Sunday, October 10, 2010

Meatless Monday: Skillet Cake

Long before most people had heard of a vegan, there was a vegan cake recipe. Known by many names — Wacky Cake, Three Hole Cake, Depression Cake — the recipe is pretty much the same. The quantity might be doubled to fill a 9” x 13” pan (vs. an 8” square one). The cold liquid might be water, coffee, milk, or, in a late variation, water and rum. In EVERY case, the recipe calls for NO eggs and NO butter. The general consensus is that this recipe was invented during WWII when eggs and butter were rationed. 

Unfrosted mocha cake, fresh from the oven
Not too many people can swear completely off cake as Jack LaLanne recently revealed he had done (80 years ago!) when asked the secret of his longevity. I, too, hope to make it to 96 (at least), but I don’t think I can give up cake to do so. For those of you who may have sworn off eggs after my post of last week, here is a way you can still bake a cake and eat it, too!

This recipe is extraordinarily simple. The ingredients are inexpensive (except for the vanilla, and you only need a teaspoon of that). You probably have most, if not all of them, on hand in your kitchen cupboard.

Oh, another plus. The dishes required are also minimal — the cake is mixed in the pan in which it is baked. And the pan in which it is baked is the pan from which it is intended to be served. 

King Arthur Flour has such a recipe on its website under the name King Arthur Flour’s Original Cake-Pan Cake. The recipe offers several slight variations, in particular a way to turn it into a mocha cake. I opted for mocha and chose to bake it in my No. 8 cast iron skillet. (The only rule was that the pan had to be at least 2” deep.) Since a skillet holds the heat so well, I tested the cake on the early side. It was perfectly done at 30 minutes.

And, joy! No eggs meant I could lick the fork clean. (Actually, I used a rubber scraper at the end to make sure that every last bit of dry stuff at the bottom of the pan got mixed in with the wet.) Just like in the old days. MMMM cake batter.

I opted to leave it unfrosted and to serve it with a glass of milk (from a cow). Vegans among you could easily substitute coconut, soy, rice, almond, or hemp milk (yes, hemp milk!).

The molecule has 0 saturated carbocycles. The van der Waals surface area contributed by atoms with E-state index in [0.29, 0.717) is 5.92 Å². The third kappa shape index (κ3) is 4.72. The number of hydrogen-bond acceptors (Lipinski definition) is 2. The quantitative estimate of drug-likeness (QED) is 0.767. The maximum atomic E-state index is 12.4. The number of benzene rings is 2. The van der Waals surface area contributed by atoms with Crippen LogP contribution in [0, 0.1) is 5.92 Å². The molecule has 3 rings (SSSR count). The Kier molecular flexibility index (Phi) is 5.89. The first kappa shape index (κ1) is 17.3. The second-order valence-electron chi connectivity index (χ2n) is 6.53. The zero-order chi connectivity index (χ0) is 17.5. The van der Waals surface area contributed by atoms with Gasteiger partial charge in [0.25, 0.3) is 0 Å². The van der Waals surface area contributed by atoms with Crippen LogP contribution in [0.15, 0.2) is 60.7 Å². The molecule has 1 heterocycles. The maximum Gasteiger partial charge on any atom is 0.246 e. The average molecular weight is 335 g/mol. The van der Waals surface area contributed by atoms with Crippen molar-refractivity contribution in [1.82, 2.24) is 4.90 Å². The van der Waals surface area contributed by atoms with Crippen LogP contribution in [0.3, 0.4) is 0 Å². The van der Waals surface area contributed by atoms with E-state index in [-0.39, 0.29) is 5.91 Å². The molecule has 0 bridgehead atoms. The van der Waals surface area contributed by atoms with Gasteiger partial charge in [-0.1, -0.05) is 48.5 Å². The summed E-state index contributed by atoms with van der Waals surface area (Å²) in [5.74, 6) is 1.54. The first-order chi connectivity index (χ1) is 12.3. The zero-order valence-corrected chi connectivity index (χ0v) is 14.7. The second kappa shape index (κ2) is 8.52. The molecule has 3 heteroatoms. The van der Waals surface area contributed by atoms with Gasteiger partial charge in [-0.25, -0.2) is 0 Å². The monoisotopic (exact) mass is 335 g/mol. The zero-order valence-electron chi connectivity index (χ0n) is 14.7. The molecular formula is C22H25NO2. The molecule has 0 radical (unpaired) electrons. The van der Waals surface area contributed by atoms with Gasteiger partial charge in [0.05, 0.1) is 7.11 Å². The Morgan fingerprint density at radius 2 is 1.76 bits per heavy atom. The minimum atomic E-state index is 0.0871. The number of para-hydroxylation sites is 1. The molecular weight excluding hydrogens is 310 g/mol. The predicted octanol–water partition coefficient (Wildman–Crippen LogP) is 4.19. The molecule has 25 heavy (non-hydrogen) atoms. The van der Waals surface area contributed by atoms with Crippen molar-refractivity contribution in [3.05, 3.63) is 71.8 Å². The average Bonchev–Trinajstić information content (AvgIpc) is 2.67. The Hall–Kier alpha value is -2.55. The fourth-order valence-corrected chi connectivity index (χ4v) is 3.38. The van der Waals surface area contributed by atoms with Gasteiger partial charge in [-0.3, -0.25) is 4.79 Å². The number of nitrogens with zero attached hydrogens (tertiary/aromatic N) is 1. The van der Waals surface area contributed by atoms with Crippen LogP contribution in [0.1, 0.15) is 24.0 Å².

Skillet cake minus 2 servings.
There is not a lot of food value in this cake, and there is quite a bit of sugar, but if you use canola oil and leave off any frosting, at least there is no saturated fat. A glass of some sort of milk on the side does add a little protein.

The serving counts in the 8” pan versions vary from 10-16 even when using exactly the same ingredients in exactly the same quantities. You might want to keep this in mind as you cut your slice. Then again, you might not. Oops, we must have decided our skillet cake would serve 8. ENJOY!

I often blog on food or food issues on Monday in support of Meatless Monday, one of several programs developed in the Healthy Monday project, founded in 2003 in association with Columbia University’s Mailman School of Public Health, Johns Hopkins Bloomberg School of Public Health and Syracuse University’s Newhouse School of Communications. Meatless Monday’s goal is “to help reduce meat consumption 15% in order to improve personal health and the health of our planet.”


  1. This recipe has been a family staple for decades & one of the first things I was allowed to make on my own (aside from My-T-Fine Chocolate Pudding Mix) at the tender age of 7. If you want to up the sinful quotient, smother it in homemade or store-bought hot fudge & serve with whipped cream or vanilla ice cream.

  2. This has been a family favorite since I was a little kid--we always had this cake for birthdays and holidays, brought it to neighborhood picnics and parties, or made it just because it was simple and delicious. Recently, I've begun adding a teaspoon of espresso powder or instant coffee as it really brings out the chocolate flavor. With cream cheese frosting, this is a cake that can't be beat.